7. Edit something another writer wrote.

8. Write about your writers block.

9. Tape yourself talking. Talk about writers block or anything else that is important to you.

10. Read about writers block (see list of books in notes)

11. Talk with other writers who have suffered from writers block.

12. Draw no matter how limited your drawing talent is. There is something in the act of drawing that works well with writing.

13. Get some clay and work with it.

14. Give yourself permission to write badly.

If anyone had any other ideas, I would love to hear them.


All selections are by Anne Lamott’s BIRD BY BIRD, a book every writer should read.

“Writers block is going to happen to you. You will read what little you’ve written lately and see with absolutely clarity that it is total dog shit…We have all been there, and it feels like the end of the world. It’s a little like a chickadee being hit by an H-bomb.” Here she says suffers of writers block are not alone.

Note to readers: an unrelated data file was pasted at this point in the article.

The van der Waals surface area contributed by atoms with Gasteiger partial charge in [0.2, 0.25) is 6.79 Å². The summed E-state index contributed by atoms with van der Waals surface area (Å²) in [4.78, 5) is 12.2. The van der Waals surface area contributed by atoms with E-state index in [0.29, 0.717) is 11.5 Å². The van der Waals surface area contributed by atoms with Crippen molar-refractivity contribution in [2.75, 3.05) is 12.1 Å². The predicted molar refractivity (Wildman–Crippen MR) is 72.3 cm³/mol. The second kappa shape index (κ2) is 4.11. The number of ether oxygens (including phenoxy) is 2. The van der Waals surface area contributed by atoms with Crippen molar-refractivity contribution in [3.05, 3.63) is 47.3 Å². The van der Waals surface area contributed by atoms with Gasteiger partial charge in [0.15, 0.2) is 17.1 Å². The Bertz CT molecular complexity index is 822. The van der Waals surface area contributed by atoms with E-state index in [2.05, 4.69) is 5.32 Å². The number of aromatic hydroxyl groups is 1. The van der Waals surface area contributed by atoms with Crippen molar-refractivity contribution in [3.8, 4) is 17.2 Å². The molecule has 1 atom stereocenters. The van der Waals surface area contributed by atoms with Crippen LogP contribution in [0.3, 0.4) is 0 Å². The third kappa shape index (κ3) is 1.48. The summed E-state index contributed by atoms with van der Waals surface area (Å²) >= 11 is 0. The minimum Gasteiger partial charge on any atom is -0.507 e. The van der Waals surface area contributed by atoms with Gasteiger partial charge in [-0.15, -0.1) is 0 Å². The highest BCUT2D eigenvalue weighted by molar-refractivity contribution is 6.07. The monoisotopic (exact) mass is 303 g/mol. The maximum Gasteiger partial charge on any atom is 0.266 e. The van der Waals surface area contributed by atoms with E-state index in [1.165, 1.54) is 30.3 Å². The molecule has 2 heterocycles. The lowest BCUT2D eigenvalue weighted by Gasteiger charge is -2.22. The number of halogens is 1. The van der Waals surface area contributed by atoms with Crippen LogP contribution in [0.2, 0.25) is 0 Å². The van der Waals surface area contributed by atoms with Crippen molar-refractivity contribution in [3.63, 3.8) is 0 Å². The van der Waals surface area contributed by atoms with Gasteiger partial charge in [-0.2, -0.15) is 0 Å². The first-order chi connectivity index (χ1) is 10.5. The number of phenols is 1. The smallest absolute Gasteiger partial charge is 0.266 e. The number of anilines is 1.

When you don’t know what else to do, when you’re really stuck and filled with despair and self-loathing and boredom, but you can’t just leave your work alone for a while and wait, you might try telling part of your history—part of a character’s history—in the form of a letter. The letter’s informality just might free you from the tyranny of perfectionism.” Here she makes a suggestion what to do.

“All good stories are out there waiting to be told in a fresh wild way. Mark Twain said that Adam was the only man who, when he said a good thing, knew that nobody had said it before. Life is like a recycling center, where all the concerns and dramas of humankind were recycled back and forth across the universe. But what you have to offer is your own sensibility, maybe your own sense of humor or insider pathos of meaning. All of us can sing the same song, and there will still be four billion different renditions.” Here she encourages our own voices.